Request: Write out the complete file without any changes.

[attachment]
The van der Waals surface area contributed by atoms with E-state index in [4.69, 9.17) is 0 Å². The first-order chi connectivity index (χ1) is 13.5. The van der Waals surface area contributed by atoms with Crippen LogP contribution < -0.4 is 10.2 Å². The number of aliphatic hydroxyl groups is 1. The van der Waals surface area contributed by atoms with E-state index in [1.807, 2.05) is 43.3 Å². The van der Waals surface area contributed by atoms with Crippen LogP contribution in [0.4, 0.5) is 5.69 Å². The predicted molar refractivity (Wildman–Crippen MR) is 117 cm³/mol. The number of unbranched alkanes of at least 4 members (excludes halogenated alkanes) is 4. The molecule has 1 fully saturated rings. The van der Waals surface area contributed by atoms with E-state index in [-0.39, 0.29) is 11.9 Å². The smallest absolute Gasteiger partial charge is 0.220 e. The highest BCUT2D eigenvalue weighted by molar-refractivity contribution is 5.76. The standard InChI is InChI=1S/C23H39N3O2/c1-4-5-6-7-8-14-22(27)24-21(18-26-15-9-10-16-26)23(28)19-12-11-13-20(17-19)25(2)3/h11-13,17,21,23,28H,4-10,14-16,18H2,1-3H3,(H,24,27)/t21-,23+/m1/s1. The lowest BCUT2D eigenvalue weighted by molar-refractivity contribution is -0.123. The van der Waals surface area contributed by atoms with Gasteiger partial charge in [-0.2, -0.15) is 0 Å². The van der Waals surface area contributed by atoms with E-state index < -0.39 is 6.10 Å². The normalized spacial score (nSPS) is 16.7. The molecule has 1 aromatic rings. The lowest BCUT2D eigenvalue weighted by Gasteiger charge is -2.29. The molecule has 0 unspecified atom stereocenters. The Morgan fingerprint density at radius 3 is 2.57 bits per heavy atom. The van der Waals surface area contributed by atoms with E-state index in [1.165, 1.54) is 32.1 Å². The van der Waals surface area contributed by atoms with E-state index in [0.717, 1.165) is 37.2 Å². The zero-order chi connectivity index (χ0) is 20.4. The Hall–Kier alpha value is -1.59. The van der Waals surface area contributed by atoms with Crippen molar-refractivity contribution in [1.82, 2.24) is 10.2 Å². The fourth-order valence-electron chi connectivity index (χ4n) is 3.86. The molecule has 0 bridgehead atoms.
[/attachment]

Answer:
The van der Waals surface area contributed by atoms with E-state index in [4.69, 9.17) is 0 Å². The first-order chi connectivity index (χ1) is 13.5. The van der Waals surface area contributed by atoms with Crippen LogP contribution < -0.4 is 10.2 Å². The number of aliphatic hydroxyl groups is 1. The van der Waals surface area contributed by atoms with E-state index in [1.807, 2.05) is 43.3 Å². The van der Waals surface area contributed by atoms with Crippen LogP contribution in [0.4, 0.5) is 5.69 Å². The predicted molar refractivity (Wildman–Crippen MR) is 117 cm³/mol. The number of unbranched alkanes of at least 4 members (excludes halogenated alkanes) is 4. The molecule has 1 fully saturated rings. The van der Waals surface area contributed by atoms with E-state index in [-0.39, 0.29) is 11.9 Å². The smallest absolute Gasteiger partial charge is 0.220 e. The highest BCUT2D eigenvalue weighted by molar-refractivity contribution is 5.76. The standard InChI is InChI=1S/C23H39N3O2/c1-4-5-6-7-8-14-22(27)24-21(18-26-15-9-10-16-26)23(28)19-12-11-13-20(17-19)25(2)3/h11-13,17,21,23,28H,4-10,14-16,18H2,1-3H3,(H,24,27)/t21-,23+/m1/s1. The lowest BCUT2D eigenvalue weighted by molar-refractivity contribution is -0.123. The van der Waals surface area contributed by atoms with Gasteiger partial charge in [-0.2, -0.15) is 0 Å². The van der Waals surface area contributed by atoms with E-state index < -0.39 is 6.10 Å². The normalized spacial score (nSPS) is 16.7. The molecule has 1 aromatic rings. The lowest BCUT2D eigenvalue weighted by Gasteiger charge is -2.29. The molecule has 0 unspecified atom stereocenters. The Morgan fingerprint density at radius 3 is 2.57 bits per heavy atom. The van der Waals surface area contributed by atoms with E-state index in [1.165, 1.54) is 32.1 Å². The van der Waals surface area contributed by atoms with E-state index in [0.717, 1.165) is 37.2 Å². The zero-order chi connectivity index (χ0) is 20.4. The Hall–Kier alpha value is -1.59. The van der Waals surface area contributed by atoms with Crippen molar-refractivity contribution in [1.82, 2.24) is 10.2 Å². The fourth-order valence-electron chi connectivity index (χ4n) is 3.86. The molecule has 0 bridgehead atoms.